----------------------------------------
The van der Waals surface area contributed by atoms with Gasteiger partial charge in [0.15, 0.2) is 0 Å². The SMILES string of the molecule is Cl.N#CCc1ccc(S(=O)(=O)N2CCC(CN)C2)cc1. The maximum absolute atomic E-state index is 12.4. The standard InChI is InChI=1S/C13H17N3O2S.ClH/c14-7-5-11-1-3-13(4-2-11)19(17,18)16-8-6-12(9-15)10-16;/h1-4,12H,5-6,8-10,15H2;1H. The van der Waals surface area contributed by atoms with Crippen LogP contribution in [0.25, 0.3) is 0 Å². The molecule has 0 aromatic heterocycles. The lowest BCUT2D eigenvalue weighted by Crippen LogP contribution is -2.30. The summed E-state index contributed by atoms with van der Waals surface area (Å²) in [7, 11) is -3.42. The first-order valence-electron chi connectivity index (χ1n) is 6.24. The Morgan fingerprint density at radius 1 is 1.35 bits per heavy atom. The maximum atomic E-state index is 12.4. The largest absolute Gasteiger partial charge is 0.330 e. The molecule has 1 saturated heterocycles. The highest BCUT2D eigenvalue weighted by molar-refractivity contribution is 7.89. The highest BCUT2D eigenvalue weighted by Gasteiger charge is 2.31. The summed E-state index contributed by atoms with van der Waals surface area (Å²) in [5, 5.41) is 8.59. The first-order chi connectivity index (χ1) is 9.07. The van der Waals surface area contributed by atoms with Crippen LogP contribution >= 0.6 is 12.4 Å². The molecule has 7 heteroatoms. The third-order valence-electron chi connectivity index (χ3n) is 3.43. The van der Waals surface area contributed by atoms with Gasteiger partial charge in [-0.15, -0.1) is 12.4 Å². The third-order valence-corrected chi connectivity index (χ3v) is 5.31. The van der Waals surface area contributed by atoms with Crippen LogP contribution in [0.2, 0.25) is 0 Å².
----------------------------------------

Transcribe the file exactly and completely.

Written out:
The van der Waals surface area contributed by atoms with Gasteiger partial charge in [0.15, 0.2) is 0 Å². The SMILES string of the molecule is Cl.N#CCc1ccc(S(=O)(=O)N2CCC(CN)C2)cc1. The maximum absolute atomic E-state index is 12.4. The standard InChI is InChI=1S/C13H17N3O2S.ClH/c14-7-5-11-1-3-13(4-2-11)19(17,18)16-8-6-12(9-15)10-16;/h1-4,12H,5-6,8-10,15H2;1H. The van der Waals surface area contributed by atoms with Crippen LogP contribution in [0.25, 0.3) is 0 Å². The molecule has 0 aromatic heterocycles. The lowest BCUT2D eigenvalue weighted by Crippen LogP contribution is -2.30. The summed E-state index contributed by atoms with van der Waals surface area (Å²) in [7, 11) is -3.42. The first-order valence-electron chi connectivity index (χ1n) is 6.24. The Morgan fingerprint density at radius 1 is 1.35 bits per heavy atom. The maximum atomic E-state index is 12.4. The largest absolute Gasteiger partial charge is 0.330 e. The molecule has 1 saturated heterocycles. The highest BCUT2D eigenvalue weighted by molar-refractivity contribution is 7.89. The highest BCUT2D eigenvalue weighted by Gasteiger charge is 2.31. The summed E-state index contributed by atoms with van der Waals surface area (Å²) in [5, 5.41) is 8.59. The first-order chi connectivity index (χ1) is 9.07. The van der Waals surface area contributed by atoms with Crippen LogP contribution >= 0.6 is 12.4 Å². The molecule has 7 heteroatoms. The third-order valence-electron chi connectivity index (χ3n) is 3.43. The van der Waals surface area contributed by atoms with Gasteiger partial charge in [-0.15, -0.1) is 12.4 Å². The third-order valence-corrected chi connectivity index (χ3v) is 5.31. The van der Waals surface area contributed by atoms with Crippen LogP contribution in [0.2, 0.25) is 0 Å².